Maybe you have an employee who lives in that city. If so, then you can talk about the fact that you’re neighbors.
How about some of the city’s history, its attractions – and of course you want to tie it back to your business.
To boost the authority of your city pages, make sure you include both internal and external links
Each city page must have substance and depth to it – it can’t be one paragraph
Make the pages interesting for your visitors
Make the pages all different from one another by doing more than just changing the city name and the images
Remember, Google only loves you when everyone else loves you first
Let’s talk about the “Near Me” search – probably the most common type of search when looking for a local business. A near me search is when you enter a business category followed by the phrase near me – like “restaurant near me” or “hair salon near me”. Chances are you’ve done this a hundred times.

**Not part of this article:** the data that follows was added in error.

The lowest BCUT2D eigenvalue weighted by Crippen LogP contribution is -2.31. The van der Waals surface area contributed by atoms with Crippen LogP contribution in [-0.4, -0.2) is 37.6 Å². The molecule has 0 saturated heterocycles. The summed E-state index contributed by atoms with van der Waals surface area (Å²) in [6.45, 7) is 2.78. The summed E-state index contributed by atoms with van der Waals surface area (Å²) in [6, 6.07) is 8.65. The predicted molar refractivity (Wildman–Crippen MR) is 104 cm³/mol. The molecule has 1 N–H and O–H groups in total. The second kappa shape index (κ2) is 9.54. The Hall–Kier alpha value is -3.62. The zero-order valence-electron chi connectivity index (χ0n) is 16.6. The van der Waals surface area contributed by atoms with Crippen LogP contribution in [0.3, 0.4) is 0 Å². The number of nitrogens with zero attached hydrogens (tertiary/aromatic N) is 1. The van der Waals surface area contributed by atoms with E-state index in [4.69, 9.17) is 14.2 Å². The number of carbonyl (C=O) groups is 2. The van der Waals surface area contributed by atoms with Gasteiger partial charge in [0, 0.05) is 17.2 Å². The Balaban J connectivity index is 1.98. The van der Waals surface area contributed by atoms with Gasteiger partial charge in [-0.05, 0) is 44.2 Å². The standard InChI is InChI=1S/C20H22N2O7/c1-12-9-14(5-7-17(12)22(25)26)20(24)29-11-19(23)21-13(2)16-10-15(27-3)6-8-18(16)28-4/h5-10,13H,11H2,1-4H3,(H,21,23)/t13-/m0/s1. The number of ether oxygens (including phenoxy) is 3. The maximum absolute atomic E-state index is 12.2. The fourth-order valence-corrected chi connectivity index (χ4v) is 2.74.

I wanted to talk about this because in a meeting with a client last week we did some Google searching and came up with some surprising results. This client owns a coffee shop, so we tried the search term coffee shop near me.
Now before I continue let me explain that local search results are based on a trimodal concept – a fancy word that simply means local search is based on three criteria:
Proximity – how close is the business you’re looking for to the physical location of the searcher?
Relevance – in addition to physical location, how relevant is the business to what the searcher is looking for
Prominence – in addition to physical location and relevance, how prominent is the business within its business category, i.e. does it have a substantial amount of online reviews? Does the business have a strong online presence on social media? Is the website content meaningful and does it reflect the business’ expertise, authoritativeness and trustworthiness?